Amazon SageMaker is a fully managed service that provides developers and data scientists with the ability to build, train, and deploy machine learning (ML) models quickly. SageMaker removes the undifferentiated heavy lifting from each step of the machine learning process to make it easier to develop high-quality models.

Amazon SageMaker Notebooks are one-click Jupyter Notebooks with elastic compute that can be spun up quickly. Notebooks contain everything necessary to run or recreate a machine learning workflow. Notebooks in SageMaker are pre-loaded with all the common CUDA and cuDNN drivers, Anaconda packages, and framework libraries. However, there is a small amount of work required to support C# .NET code in the Notebooks.

This blog post focuses on customizing the Amazon SageMaker Notebooks environments to support C# .NET so C#.NET developers can get started with SageMaker Notebooks and machine learning on AWS. To provide support for C#.NET in our SageMaker Jupyter Notebook environment, we use the .NET interactive tool, which is an evolution of the Try .NET global tool. An installation script is provided for you, which  automatically downloads and installs these components. Note that the components are distributed under a proprietary license from Microsoft.

After we set up the environment, we walk through an end-to-end example of building, training, deploying, and invoking a built-in image classification model provided by SageMaker. The example in this blog post is modeled after the End-to-End Multiclass Image Classification Example but written entirely using the C# .NET APIs!

Procedure

The following are the high level steps to build out and invoke a fully functioning image classification model in SageMaker using C#.NET:

  • Customize the SageMaker Jupyter Notebook instances by creating a SageMaker lifecycle configuration
  • Launch a Jupyter Notebook using the SageMaker lifecycle configuration
  • Create an Amazon S3 bucket for the validation and training datasets, and the output data
  • Train a model using the sample dataset and built-in SageMaker image classification algorithm
  • Deploy and host the model in SageMaker
  • Create an inference endpoint using the trained model
  • Invoke the endpoint with the trained model to obtain real time inferences for sample images
  • Clean up the used resources used in the example to stop incurring charges

Customize the Notebook instances

We use Amazon SageMaker lifecycle configurations to install the required components for C# .NET support.

Use the following steps to create the Lifecycle configuration.

  1. Sign in to the AWS Management Console.
  2. Navigate to Amazon SageMaker and select Lifecycle configurations from the left menu.
  3. Select Create configuration and provide a name for the configuration.
  4. In the Start notebook section paste the following script:
#!/bin/bash set -e
wget https://download.visualstudio.microsoft.com/download/pr/d731f991-8e68-4c7c-8ea0-
fad5605b077a/49497b5420eecbd905158d86d738af64/dotnet-sdk-3.1.100-linux-x64.tar.gz
wget https://download.visualstudio.microsoft.com/download/pr/30ab052d-dbb6-4bce-8a44-
a831034589ed/7ffaad695afb7ccd778b0d3fc1c89f50/dotnet-runtime-3.0.1-linux-x64.tar.gz
mkdir -p /home/ec2-user/dotnet and&and& tar zxf dotnet-runtime-3.0.1-linux-x64.tar.gz -C /home/ec2-user/dotnet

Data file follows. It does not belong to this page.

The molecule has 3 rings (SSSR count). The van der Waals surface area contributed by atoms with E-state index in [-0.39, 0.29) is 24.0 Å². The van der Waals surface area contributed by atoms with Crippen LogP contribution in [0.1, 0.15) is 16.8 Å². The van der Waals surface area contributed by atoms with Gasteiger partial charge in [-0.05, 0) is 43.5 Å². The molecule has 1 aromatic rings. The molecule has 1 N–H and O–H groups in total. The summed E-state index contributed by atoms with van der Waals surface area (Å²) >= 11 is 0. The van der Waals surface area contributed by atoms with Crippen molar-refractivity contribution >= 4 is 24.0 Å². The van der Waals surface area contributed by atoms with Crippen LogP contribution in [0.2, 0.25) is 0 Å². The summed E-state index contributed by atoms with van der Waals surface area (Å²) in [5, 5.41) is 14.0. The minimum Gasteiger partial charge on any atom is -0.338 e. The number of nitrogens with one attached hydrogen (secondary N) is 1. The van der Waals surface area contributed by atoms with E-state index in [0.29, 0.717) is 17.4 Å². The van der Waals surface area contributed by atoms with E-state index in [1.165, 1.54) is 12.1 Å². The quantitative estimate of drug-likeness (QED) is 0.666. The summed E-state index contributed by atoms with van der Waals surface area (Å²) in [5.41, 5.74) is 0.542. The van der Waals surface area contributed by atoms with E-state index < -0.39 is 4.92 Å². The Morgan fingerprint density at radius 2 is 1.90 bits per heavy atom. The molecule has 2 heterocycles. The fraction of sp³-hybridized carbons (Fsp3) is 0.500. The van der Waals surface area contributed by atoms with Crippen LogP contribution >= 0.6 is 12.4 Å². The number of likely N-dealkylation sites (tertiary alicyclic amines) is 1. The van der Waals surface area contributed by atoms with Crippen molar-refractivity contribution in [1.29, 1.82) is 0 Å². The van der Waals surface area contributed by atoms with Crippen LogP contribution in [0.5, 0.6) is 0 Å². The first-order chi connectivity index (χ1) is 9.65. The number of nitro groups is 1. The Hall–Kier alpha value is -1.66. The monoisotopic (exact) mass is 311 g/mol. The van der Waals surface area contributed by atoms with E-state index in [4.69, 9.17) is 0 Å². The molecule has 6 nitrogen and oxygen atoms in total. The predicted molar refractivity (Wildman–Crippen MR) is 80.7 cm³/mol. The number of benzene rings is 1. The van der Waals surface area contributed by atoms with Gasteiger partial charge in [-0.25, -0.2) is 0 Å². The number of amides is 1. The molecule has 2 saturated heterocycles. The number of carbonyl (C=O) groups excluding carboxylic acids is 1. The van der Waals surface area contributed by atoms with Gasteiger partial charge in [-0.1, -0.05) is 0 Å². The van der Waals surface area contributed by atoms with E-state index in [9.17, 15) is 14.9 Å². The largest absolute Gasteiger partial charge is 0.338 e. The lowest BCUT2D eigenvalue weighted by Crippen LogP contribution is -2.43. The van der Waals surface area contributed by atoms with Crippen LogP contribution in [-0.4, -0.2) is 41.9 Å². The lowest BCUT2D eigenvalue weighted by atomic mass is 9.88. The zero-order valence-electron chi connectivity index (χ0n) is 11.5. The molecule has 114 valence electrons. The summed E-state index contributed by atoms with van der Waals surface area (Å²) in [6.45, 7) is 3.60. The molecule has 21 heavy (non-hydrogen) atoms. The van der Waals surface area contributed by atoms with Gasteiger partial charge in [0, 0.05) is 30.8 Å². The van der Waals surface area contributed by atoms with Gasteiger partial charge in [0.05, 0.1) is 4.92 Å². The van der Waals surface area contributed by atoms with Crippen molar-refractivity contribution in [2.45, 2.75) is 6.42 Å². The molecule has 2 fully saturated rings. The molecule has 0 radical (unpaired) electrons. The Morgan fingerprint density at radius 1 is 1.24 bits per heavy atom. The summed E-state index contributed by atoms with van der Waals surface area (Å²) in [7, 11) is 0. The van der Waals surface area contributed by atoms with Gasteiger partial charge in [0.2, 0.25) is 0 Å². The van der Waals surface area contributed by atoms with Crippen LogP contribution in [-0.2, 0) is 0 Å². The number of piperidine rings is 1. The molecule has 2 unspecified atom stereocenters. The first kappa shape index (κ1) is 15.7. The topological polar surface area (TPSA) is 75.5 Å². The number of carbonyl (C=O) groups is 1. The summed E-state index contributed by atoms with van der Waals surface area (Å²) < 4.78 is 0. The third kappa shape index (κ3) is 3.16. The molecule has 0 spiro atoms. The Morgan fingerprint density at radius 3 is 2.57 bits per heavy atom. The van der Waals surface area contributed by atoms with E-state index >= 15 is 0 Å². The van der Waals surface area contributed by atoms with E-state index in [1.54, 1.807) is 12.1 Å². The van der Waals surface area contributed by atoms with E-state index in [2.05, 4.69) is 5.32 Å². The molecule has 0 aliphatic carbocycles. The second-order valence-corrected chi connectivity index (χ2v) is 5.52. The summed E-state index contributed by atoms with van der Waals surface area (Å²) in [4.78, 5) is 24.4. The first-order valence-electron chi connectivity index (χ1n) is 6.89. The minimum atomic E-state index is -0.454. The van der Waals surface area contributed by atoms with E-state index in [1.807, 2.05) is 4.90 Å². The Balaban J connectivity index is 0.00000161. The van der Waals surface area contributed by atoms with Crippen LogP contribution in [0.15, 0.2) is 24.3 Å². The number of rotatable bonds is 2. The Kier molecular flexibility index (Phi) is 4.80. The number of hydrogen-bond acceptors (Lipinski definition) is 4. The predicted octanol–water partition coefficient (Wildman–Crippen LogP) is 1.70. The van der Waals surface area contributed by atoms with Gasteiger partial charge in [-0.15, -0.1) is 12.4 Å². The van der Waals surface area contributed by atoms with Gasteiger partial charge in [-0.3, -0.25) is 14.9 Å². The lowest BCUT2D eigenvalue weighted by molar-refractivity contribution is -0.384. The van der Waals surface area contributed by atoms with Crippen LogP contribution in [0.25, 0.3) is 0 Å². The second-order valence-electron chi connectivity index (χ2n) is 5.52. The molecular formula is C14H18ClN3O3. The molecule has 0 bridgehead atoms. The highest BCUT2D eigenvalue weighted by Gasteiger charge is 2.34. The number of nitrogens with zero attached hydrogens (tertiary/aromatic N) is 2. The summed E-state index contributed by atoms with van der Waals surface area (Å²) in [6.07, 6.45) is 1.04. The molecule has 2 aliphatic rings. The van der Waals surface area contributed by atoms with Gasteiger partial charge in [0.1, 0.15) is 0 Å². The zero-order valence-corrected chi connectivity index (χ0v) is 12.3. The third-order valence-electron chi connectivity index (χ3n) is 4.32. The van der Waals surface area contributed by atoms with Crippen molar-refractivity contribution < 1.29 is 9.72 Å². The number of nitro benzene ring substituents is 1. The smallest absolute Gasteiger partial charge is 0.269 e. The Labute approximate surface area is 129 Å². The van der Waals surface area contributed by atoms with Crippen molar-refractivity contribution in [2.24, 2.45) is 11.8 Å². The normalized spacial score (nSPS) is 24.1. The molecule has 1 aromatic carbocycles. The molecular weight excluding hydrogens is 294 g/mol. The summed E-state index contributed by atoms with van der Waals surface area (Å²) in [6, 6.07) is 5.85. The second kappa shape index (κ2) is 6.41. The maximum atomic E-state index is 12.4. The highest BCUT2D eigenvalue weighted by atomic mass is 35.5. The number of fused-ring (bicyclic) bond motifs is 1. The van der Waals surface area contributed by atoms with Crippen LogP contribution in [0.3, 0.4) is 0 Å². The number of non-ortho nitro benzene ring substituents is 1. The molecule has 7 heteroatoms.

export DOTNET_ROOT=/home/ec2-user/dotnet
export PATH=$PATH:/home/ec2-user/dotnet
export DOTNET_CLI_HOME=/home/ec2-user/dotnet
export HOME=/home/ec2-user tar zxf dotnet-sdk-3.1.100-linux-x64.tar.gz -C /home/ec2-user/dotnet
Dotnetdotnet tool install --global Microsoft.dotnet-interactive
export PATH=$PATH:/home/ec2-user/dotnet/.dotnet/tools
Dotnetdotnet interactive jupyter install
jupyter kernelspec list touch /etc/profile.d/jupyter-env.sh
echo "export PATH='$PATH:/home/ec2-user/dotnet/.dotnet/tools:/home/ec2-user/dotnet'">>
/etc/profile.d/jupyter-env.sh touch /etc/profile.d/dotnet-env.sh
echo "export DOTNET_ROOT='/home/ec2-user/dotnet'">>/etc/profile.d/dotnet-env.sh
sudo chmod -R 777 /home/ec2-user/.dotnet initctl restart jupyter-server --no-wait

In the above code snippet the following actions are taken:

  • Download of  the .NET SDK and runtime from Microsoft
  • Extraction of the downloads
  • Installation of the .NET interactive global tool
  • Setting of required PATH and DOTNET_ROOT variables so they are available to the Jupyter Notebook instance

Note: Creation of the lifecycle configuration automatically downloads and installs third-party software components that are subject to a proprietary license.

Launch a Jupyter Notebook instance

After the lifecycle configuration is created, we are ready to launch a Notebook instance.

Use the following steps to create the Notebook instance:

1. In the AWS Management Console, navigate to the Notebook instances page from the left menu.

2. Select Create notebook instance.

3. Provide a name for your Notebook and select an instance type (a smaller instance type such as ml.m2.medium suffices for the purposes for this example).

4. Set Elastic interface to none.

5. Expand the Additional configuration menu to expose the Lifecycle configuration drop down list. Then select the configuration you created. Volume size in GB can be set to the default of 5.

Notebook Instance Settings

6. In the Permissions and encryption section, select Create a new IAM Role from the IAM role dropdown. This is the role that is used by your Notebook instance, and you can use the provided default permissions for the role. Select Create role.